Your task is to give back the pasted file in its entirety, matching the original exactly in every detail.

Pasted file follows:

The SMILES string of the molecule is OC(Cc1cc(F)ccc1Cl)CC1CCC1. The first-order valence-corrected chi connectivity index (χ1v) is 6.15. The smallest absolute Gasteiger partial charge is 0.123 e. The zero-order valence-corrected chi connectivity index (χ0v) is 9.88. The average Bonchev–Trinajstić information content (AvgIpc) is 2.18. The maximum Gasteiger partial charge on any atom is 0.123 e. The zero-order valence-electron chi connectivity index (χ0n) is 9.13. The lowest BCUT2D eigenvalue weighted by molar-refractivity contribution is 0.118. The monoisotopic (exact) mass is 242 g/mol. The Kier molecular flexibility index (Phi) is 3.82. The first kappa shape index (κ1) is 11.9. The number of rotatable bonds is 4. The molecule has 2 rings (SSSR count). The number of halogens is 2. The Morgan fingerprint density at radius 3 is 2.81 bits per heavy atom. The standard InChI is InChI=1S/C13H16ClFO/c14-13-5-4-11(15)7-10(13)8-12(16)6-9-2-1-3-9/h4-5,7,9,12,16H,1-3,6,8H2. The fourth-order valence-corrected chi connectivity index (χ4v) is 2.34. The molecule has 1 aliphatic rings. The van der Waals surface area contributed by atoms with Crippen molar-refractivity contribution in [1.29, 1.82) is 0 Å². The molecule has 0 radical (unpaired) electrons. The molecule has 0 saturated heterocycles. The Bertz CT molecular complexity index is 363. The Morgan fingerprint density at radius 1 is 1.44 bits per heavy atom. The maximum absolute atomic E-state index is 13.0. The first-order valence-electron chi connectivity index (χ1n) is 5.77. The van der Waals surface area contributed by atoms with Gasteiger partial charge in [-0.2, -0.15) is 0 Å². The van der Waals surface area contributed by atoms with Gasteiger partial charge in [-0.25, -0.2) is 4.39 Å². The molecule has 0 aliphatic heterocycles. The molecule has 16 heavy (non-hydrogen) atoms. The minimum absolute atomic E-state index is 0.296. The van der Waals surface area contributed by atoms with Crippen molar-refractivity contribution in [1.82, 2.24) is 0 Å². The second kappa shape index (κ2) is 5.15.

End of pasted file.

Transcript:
The SMILES string of the molecule is OC(Cc1cc(F)ccc1Cl)CC1CCC1. The first-order valence-corrected chi connectivity index (χ1v) is 6.15. The smallest absolute Gasteiger partial charge is 0.123 e. The zero-order valence-corrected chi connectivity index (χ0v) is 9.88. The average Bonchev–Trinajstić information content (AvgIpc) is 2.18. The maximum Gasteiger partial charge on any atom is 0.123 e. The zero-order valence-electron chi connectivity index (χ0n) is 9.13. The lowest BCUT2D eigenvalue weighted by molar-refractivity contribution is 0.118. The monoisotopic (exact) mass is 242 g/mol. The Kier molecular flexibility index (Phi) is 3.82. The first kappa shape index (κ1) is 11.9. The number of rotatable bonds is 4. The molecule has 2 rings (SSSR count). The number of halogens is 2. The Morgan fingerprint density at radius 3 is 2.81 bits per heavy atom. The standard InChI is InChI=1S/C13H16ClFO/c14-13-5-4-11(15)7-10(13)8-12(16)6-9-2-1-3-9/h4-5,7,9,12,16H,1-3,6,8H2. The fourth-order valence-corrected chi connectivity index (χ4v) is 2.34. The molecule has 1 aliphatic rings. The van der Waals surface area contributed by atoms with Crippen molar-refractivity contribution in [1.29, 1.82) is 0 Å². The molecule has 0 radical (unpaired) electrons. The molecule has 0 saturated heterocycles. The Bertz CT molecular complexity index is 363. The Morgan fingerprint density at radius 1 is 1.44 bits per heavy atom. The maximum absolute atomic E-state index is 13.0. The first-order valence-electron chi connectivity index (χ1n) is 5.77. The van der Waals surface area contributed by atoms with Gasteiger partial charge in [-0.2, -0.15) is 0 Å². The van der Waals surface area contributed by atoms with Gasteiger partial charge in [-0.25, -0.2) is 4.39 Å². The molecule has 0 aliphatic heterocycles. The molecule has 16 heavy (non-hydrogen) atoms. The minimum absolute atomic E-state index is 0.296. The van der Waals surface area contributed by atoms with Crippen molar-refractivity contribution in [1.82, 2.24) is 0 Å². The second kappa shape index (κ2) is 5.15.